Lance Louis is Making the Grade..............
Whatever Bears’ Lance Louis is, it’s working
By NEIL HAYES email@example.com December 2, 2011 11:32PM
Updated: December 3, 2011 2:09AM
Though Jonathan Himebauch watched some of the Bears’ game Sunday, the Montreal Alouettes’
offensive line coach didn’t see Oakland Raiders linebacker Aaron Curry tip an attempted screen pass by Bears quarterback Caleb Hanie. He didn’t see Kamerion Wimbley’s interception or 320-pound Bears tackle Lance Louis racing 73 yards downfield to tackle Wimbley from behind and save a touchdown.
But Himebauch, Louis’ former position coach at San Diego State, wasn’t surprised to learn the player he calls ‘‘The Big Cajun’’ was the one to catch Wimbley.
‘‘I bet all you saw was a big flash of dreadlocks,’’ he said, chuckling. ‘‘There goes Lance.’’ Louis brought Wimbley down with a horse-collar tackle which cost the Bears a 15-yard penalty and Louis a $7,500 fine that the Bears would gladly pay if they could — his hustle led to the Raiders settling for a field goal. The play was an example not just of Louis’ athleticism but his determination to do whatever it takes to succeed in the NFL.
‘‘Every guy on the team will tell you they want to provide for their family,’’ Louis said. ‘‘I came up with nothing. I just want to leave something behind to help my family and to help other people out because it’s hard out there, man.’’
Louis knows. He grew up poor in New Orleans’ West Bank. He so considered football his avenue of escape that he was willing to play any position, which remains the case all these years later. The former tight end’s ability to move from guard to tackle is just the latest example of the versatility that has kept him bouncing from position to position throughout his college and NFL career.
He excelled at guard last year and early this season. His success at right tackle since filling in for injured rookie Gabe Carimi was a big reason why the Bears won five straight and scored 30 or more points in three straight games before the 25-20 loss at Oakland. It makes some wonder what his natural
position really is and just how good he could be if he were allowed to settle in somewhere.
‘‘He could play defensive end, defensive tackle, guard, tackle and even tight end or H-back in some offenses,’’ said LeCharls McDaniel, a former NFL cornerback who coached Louis at San Diego State. ‘‘There aren’t that many guys with that size with so much versatility.’’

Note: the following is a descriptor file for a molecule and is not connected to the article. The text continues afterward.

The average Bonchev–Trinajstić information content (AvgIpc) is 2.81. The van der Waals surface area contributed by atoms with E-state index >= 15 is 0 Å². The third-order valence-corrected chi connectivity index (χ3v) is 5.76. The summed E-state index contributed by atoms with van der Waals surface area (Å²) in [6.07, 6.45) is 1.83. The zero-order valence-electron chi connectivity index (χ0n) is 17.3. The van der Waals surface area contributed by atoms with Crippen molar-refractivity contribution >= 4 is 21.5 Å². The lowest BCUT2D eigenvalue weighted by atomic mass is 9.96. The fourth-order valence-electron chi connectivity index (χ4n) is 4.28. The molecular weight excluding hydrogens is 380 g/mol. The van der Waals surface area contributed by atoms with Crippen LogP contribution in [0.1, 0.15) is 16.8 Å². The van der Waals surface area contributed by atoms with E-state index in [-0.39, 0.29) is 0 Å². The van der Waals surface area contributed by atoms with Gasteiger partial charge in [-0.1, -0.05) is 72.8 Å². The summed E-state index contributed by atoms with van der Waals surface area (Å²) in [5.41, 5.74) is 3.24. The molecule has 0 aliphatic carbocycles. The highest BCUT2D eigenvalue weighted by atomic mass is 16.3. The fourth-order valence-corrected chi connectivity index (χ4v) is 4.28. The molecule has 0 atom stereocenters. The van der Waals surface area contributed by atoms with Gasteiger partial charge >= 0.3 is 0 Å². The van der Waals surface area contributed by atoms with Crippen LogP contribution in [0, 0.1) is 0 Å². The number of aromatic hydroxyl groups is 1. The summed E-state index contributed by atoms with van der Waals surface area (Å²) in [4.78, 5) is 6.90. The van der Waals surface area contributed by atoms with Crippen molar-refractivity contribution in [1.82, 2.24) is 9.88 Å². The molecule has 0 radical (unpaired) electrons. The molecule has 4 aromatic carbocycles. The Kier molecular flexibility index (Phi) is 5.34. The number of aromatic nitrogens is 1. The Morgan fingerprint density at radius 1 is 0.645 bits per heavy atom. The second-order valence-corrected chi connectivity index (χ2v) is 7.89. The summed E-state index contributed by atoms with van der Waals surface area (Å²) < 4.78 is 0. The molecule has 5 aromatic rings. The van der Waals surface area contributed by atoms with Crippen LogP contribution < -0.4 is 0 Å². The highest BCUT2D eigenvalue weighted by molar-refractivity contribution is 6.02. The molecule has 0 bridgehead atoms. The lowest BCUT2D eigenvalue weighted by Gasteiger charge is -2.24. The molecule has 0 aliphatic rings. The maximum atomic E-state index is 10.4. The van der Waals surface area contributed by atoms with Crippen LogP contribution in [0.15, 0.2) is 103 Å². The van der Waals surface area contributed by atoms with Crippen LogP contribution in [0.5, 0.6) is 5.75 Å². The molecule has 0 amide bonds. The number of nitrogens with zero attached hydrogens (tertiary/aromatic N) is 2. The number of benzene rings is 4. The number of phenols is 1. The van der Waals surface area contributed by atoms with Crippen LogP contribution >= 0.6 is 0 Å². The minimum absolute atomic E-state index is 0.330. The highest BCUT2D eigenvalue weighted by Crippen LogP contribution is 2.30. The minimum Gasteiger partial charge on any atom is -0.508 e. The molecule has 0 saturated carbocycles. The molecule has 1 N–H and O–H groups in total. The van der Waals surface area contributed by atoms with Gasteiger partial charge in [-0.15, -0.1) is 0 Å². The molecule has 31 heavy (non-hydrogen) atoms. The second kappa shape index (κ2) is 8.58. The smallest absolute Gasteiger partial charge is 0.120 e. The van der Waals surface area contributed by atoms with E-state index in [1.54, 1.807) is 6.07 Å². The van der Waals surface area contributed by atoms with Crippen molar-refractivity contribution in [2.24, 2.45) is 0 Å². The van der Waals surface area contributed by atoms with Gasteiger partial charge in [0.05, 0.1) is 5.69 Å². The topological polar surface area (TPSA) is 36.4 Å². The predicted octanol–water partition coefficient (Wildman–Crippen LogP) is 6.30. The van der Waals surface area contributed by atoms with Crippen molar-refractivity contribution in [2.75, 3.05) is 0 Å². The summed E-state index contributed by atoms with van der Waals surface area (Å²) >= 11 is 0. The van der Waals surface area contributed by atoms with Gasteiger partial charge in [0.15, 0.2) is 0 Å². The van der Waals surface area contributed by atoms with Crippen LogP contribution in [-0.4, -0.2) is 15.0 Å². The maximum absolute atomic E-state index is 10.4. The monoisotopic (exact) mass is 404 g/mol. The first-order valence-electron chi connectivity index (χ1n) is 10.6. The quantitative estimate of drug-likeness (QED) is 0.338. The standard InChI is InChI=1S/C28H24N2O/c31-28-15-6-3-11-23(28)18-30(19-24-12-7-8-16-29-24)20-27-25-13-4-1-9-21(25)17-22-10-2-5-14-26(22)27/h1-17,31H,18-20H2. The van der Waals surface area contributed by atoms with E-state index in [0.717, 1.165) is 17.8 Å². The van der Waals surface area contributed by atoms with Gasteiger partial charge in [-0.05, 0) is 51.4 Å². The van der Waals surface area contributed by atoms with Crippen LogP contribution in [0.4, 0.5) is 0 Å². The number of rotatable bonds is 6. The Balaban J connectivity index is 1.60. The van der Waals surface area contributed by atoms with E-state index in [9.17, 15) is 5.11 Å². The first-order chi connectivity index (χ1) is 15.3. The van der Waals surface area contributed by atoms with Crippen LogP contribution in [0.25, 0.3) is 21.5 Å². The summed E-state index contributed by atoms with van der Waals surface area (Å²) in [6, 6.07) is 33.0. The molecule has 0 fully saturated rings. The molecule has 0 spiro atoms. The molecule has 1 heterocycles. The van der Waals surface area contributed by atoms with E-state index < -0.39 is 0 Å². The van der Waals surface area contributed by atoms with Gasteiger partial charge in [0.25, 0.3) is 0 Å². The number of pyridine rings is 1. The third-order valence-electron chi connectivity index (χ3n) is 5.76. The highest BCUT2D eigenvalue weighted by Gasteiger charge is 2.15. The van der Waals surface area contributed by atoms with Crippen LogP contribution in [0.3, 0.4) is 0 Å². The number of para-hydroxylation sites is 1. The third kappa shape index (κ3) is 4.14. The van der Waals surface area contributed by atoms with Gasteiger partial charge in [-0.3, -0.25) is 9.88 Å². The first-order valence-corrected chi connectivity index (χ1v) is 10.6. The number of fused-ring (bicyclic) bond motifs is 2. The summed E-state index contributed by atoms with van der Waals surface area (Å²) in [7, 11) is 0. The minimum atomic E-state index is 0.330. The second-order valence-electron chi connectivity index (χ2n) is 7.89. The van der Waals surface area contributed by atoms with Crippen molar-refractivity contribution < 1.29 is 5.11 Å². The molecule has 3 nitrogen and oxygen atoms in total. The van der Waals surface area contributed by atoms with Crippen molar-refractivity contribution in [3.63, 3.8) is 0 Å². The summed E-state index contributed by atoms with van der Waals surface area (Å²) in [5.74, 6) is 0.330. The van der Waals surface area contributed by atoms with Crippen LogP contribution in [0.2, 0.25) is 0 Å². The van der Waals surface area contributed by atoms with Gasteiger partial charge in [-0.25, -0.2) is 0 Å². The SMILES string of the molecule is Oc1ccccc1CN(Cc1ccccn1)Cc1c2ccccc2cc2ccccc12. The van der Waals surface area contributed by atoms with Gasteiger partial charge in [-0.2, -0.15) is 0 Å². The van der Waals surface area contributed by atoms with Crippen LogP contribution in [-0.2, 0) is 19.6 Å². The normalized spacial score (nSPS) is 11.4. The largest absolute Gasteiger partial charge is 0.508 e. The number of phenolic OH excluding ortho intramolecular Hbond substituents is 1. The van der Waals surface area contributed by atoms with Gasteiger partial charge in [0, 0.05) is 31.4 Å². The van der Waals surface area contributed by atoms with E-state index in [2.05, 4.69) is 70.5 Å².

Louis was considered one of the nation’s top tight end prospects coming out of Landry High School, where he also played basketball. He was also recruited as a defensive end. Unlike many top recruits, he didn’t care what position he played in college.
‘‘Wherever,’’ he told the hometown New Orleans Times Picayune in 2003. ‘‘If it’s on a team, I’ll play.’’
He was excelling as a tight end for the Aztecs, playing in 11 games as a freshman. He had career highs with five catches for 93 yards against Hawaii in the final game of his sophomore season before suffering a major knee injury in the spring. He exhausted his redshirt year during the long, slow recovery.
By the time he was healthy enough to play, he wasn’t needed at tight end as much as along the offensive line. At 6-3, Louis has the body type of a guard. That’s where he played his junior year. When he was a senior, Himebauch moved him to right tackle and quickly learned what Bears offensive Mike Tice recently realized: Louis may look like a guard, but he can play outside. His strength and quick feet allow him to get in front of defensive ends. His strength allows him to stay there.
‘‘Lo and behold, not only could he play line, but he could play tackle, which was pretty special,’’ McDaniel said. ‘‘The guy can be put on an island. He’s like an old-school tackle. He’s got those tight-end feet, and he’s got a feel for being on the edge and blocking. ‘‘He solidified our offensive line. We didn’t have anybody, and he went out there and played tackle and did whatever he could for the team.’’
His history at San Diego State has repeated itself with the Bears. Ask Louis where he would most like to play, and ‘‘The Big Cajun’’ shrugs. ‘‘Honestly, it doesn’t really matter,’’ he said. ‘‘I just want to be out there. I’m a bounce-around player. That’s what I am. It isn’t a bad thing. It’s a good thing.’’